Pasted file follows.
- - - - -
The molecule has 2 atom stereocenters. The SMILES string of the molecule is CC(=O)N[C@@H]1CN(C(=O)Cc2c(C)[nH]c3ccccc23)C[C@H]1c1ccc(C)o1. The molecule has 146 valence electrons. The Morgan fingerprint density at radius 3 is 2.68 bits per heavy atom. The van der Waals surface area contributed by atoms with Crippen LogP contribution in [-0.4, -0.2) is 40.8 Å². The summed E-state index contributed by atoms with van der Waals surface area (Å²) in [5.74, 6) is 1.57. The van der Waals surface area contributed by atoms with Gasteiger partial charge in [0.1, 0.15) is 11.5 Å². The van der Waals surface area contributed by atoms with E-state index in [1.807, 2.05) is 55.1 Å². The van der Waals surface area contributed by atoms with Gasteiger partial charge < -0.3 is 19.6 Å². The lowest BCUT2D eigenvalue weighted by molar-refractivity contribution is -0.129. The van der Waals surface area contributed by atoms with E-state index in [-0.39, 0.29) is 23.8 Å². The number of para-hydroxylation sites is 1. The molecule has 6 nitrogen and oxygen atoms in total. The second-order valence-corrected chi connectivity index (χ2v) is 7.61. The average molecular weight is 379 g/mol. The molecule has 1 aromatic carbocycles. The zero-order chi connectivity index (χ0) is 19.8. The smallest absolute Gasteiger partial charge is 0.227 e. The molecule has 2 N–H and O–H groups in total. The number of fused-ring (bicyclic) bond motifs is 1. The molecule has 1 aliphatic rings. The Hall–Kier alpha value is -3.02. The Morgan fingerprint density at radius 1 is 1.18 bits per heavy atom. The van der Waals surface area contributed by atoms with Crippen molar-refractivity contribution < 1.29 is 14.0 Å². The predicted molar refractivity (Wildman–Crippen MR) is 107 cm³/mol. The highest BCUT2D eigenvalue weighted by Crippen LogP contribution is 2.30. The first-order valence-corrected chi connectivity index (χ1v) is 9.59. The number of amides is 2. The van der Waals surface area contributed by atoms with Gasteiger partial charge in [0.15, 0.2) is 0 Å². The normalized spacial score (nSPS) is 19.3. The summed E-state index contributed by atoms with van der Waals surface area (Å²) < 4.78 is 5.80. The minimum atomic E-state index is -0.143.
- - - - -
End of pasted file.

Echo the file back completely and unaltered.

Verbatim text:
The molecule has 2 atom stereocenters. The SMILES string of the molecule is CC(=O)N[C@@H]1CN(C(=O)Cc2c(C)[nH]c3ccccc23)C[C@H]1c1ccc(C)o1. The molecule has 146 valence electrons. The Morgan fingerprint density at radius 3 is 2.68 bits per heavy atom. The van der Waals surface area contributed by atoms with Crippen LogP contribution in [-0.4, -0.2) is 40.8 Å². The summed E-state index contributed by atoms with van der Waals surface area (Å²) in [5.74, 6) is 1.57. The van der Waals surface area contributed by atoms with Gasteiger partial charge in [0.1, 0.15) is 11.5 Å². The van der Waals surface area contributed by atoms with E-state index in [1.807, 2.05) is 55.1 Å². The van der Waals surface area contributed by atoms with Gasteiger partial charge < -0.3 is 19.6 Å². The lowest BCUT2D eigenvalue weighted by molar-refractivity contribution is -0.129. The van der Waals surface area contributed by atoms with E-state index in [-0.39, 0.29) is 23.8 Å². The number of para-hydroxylation sites is 1. The molecule has 6 nitrogen and oxygen atoms in total. The second-order valence-corrected chi connectivity index (χ2v) is 7.61. The average molecular weight is 379 g/mol. The molecule has 1 aromatic carbocycles. The zero-order chi connectivity index (χ0) is 19.8. The smallest absolute Gasteiger partial charge is 0.227 e. The molecule has 2 N–H and O–H groups in total. The number of fused-ring (bicyclic) bond motifs is 1. The molecule has 1 aliphatic rings. The Hall–Kier alpha value is -3.02. The Morgan fingerprint density at radius 1 is 1.18 bits per heavy atom. The van der Waals surface area contributed by atoms with Crippen molar-refractivity contribution < 1.29 is 14.0 Å². The predicted molar refractivity (Wildman–Crippen MR) is 107 cm³/mol. The highest BCUT2D eigenvalue weighted by Crippen LogP contribution is 2.30. The first-order valence-corrected chi connectivity index (χ1v) is 9.59. The number of amides is 2. The van der Waals surface area contributed by atoms with Gasteiger partial charge in [0.15, 0.2) is 0 Å². The normalized spacial score (nSPS) is 19.3. The summed E-state index contributed by atoms with van der Waals surface area (Å²) < 4.78 is 5.80. The minimum atomic E-state index is -0.143.